I am writing this on International Women’s Day 2020, having just returned from a busy, enjoyable and informative Circuit visit to Cardiff and Swansea. The Bar Council has spent much of this year influencing the government on domestic policy and improving the lives of those at the Bar, whether through wellbeing initiatives or fair treatment of our members, including women. Another important aspect of our work is maintaining and driving forward our international reach. It could not be more important in light of Brexit and building and maintaining our connections with other jurisdictions, including within the EU.
The remit of the Bar Council’s International Committee, chaired by Steven Thompson QC and run by Christian Wisskirchen, is to identifiy and explore business development opportunities for barristers; promote international opportunities to them; work
with other international Bars and law associations to improve the standing and practice of all legal professions and to improve relations between them; and, most importantly, to uphold and protect the rule of law internationally. This work is complemented
by the EU Law Committee, chaired by Rhodri Thompson QC. A key objective is to increase further our members’ access to international markets, building on the success of the last ten years: whereas in 2010, 1,000 barristers earned over £165
million fees from international work, in 2019 some 2,000 barristers declared £326 million. The Bar Council supports this by proactively encouraging broad sectors of the Bar to expand into international markets, both in terms of work overseas
and new foreign work coming to the Bar in the UK.
It goes without saying that we are currently redefining our relationship with our closest neighbours. At a time when much of the Bar’s focus in Brussels is directed at ensuring we secure the best possible arrangements for clients and practitioners
in the UK’s future relationship with the EU, we also have something to celebrate. The Bar Council’s Brussels office, founded in 1999, comes of age this year. Along with the EU Law Committee, it is run by Evanna Fruithof. In the early years,
the Bar was directly involved in developing important EU measures such as the European Arrest Warrant, the Services Directive, the Mediation Directive and measures safeguarding defence rights. In those 21 years, as our mouthpiece, ears and eyes, Evanna
has channelled the Bar’s expertise into Commission working groups, participated in Parliamentary hearings, advised the profession on pending EU legislation which impacts our law and arranged for Bar Council delegations to meet key EU officials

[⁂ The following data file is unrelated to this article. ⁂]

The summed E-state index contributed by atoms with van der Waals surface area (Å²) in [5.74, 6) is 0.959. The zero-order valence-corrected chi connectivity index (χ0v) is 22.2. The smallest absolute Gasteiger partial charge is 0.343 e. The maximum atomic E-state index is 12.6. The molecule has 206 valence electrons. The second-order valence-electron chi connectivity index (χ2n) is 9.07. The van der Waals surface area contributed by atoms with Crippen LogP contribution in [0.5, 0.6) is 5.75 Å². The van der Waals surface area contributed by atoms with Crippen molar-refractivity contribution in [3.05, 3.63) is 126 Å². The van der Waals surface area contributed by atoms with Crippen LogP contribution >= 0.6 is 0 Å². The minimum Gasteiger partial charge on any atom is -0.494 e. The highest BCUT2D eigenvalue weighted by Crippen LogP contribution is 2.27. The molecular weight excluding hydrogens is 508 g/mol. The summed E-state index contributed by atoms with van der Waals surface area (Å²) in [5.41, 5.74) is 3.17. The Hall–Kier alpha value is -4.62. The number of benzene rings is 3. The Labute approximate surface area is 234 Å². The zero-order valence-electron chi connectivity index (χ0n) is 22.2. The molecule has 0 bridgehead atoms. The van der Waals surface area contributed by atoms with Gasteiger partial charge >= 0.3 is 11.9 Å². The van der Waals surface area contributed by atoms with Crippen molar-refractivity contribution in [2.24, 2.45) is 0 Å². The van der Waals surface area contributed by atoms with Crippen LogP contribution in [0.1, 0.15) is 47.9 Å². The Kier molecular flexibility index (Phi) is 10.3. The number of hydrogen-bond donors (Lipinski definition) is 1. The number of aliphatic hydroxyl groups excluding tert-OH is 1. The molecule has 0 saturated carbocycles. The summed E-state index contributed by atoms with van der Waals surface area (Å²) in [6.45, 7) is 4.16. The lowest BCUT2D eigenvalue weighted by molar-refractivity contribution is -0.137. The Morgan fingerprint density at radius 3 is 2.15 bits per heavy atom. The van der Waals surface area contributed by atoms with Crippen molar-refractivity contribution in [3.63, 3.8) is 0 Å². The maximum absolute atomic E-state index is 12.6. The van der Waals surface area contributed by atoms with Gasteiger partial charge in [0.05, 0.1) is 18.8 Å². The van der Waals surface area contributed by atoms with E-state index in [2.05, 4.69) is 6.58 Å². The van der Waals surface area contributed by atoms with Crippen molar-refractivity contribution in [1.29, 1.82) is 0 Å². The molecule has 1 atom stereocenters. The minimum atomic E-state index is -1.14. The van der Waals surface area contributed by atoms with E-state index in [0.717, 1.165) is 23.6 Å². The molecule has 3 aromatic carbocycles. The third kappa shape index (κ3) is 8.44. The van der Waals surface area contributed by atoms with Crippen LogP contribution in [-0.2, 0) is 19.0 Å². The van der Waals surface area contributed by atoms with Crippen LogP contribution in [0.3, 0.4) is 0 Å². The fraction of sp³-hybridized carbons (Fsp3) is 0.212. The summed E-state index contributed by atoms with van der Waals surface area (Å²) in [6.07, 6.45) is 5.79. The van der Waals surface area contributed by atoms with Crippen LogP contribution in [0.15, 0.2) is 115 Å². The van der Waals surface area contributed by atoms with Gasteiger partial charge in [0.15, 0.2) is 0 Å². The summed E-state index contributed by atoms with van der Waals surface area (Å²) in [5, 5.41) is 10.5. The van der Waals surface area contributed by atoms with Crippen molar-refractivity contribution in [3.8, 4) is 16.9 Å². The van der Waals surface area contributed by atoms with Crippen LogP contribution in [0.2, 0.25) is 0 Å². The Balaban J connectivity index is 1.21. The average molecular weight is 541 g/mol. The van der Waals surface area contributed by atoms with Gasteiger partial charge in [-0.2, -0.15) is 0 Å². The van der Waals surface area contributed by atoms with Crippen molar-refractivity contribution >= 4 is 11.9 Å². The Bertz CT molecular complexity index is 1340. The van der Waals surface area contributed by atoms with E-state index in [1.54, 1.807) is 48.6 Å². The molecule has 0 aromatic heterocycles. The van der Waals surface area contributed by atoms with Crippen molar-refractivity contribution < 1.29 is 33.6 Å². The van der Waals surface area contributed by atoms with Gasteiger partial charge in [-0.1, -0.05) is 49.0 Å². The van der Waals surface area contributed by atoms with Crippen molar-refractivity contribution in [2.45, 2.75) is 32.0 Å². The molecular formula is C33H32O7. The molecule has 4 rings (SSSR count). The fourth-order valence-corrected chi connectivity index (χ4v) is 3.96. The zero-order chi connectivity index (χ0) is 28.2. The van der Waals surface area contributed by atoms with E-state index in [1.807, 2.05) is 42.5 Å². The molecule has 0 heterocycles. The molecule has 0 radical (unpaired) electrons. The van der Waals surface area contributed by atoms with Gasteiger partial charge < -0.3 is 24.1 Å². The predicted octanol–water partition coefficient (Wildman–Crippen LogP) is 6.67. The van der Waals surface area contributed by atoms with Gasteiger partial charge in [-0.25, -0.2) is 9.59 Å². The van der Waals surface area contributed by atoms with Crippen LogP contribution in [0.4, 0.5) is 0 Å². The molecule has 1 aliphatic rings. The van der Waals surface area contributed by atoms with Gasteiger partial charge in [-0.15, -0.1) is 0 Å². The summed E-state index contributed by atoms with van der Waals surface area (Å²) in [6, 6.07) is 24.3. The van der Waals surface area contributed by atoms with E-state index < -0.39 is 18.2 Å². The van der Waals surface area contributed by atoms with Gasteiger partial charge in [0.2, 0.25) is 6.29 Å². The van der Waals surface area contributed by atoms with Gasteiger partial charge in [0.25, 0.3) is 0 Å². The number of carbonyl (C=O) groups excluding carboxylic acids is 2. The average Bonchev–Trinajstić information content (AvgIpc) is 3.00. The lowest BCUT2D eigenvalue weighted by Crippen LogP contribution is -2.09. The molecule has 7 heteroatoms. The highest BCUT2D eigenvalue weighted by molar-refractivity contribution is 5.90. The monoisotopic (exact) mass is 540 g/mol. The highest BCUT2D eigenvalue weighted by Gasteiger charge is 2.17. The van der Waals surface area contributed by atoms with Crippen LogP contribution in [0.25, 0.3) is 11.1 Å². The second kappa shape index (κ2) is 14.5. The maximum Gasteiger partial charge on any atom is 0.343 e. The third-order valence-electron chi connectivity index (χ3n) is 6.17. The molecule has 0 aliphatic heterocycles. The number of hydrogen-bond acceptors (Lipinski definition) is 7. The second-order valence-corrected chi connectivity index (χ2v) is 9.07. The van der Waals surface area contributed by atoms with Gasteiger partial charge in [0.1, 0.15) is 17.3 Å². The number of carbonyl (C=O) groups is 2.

and politicians – most recently the one I led in February. Our Brussels office has enabled the Bar consistently to be part of the EU conversation and expertise. That history stands us in good stead now.
Access to international markets, whether within or beyond the EU, has two elements: reducing regulatory barriers for barristers’ work in other jurisdictions and improving knowledge abroad of what the Bar can offer. As regards the EU-UK future relationship,
we enjoy high level access to both sides of the negotiations. We want the government to push for simplified access to the EU market – a client who needs advice or representation on EU law should be able to benefit from the expert opinion of
their chosen counsel, whether by email, meeting in person or remotely, and to be represented by that counsel in court. We are pressing for mutual recognition of qualifications.
We also work collaboratively with other jurisdictions so that barristers can help potential clients across the globe. We strive to involve practitioners of all levels of seniority and areas of practice. Despite COVID-19, we have a full schedule of international
work. In the summer, for example, we visit Mexico again. Last year our programmes included civil, arbitration, family and criminal issues affecting legal practice across jurisdictions as well as rule of law discussions. Taking part were silks and
young practitioners, whose attendance was subsidised by our International Grant Programme – which we run with several SBAs and Circuits.
As a criminal practitioner, I have personally benefitted from the many opportunities provided by the international work of the Bar Council, which have undoubtedly improved my domestic practice as well. Their programme and other events are publicised in
the International Newsletter. Please do sign up to receive it by email. Just tick the box on MyBar. If you would like to receive the Brussels office newsletter Brussels News, email: firstname.lastname@example.org.
Say yes to the BRF! Not just for international opportunities but to benefit from the Bar Council’s Accelerator Programme, coming soon, to improve equality and diversity at the Bar (see diagram below).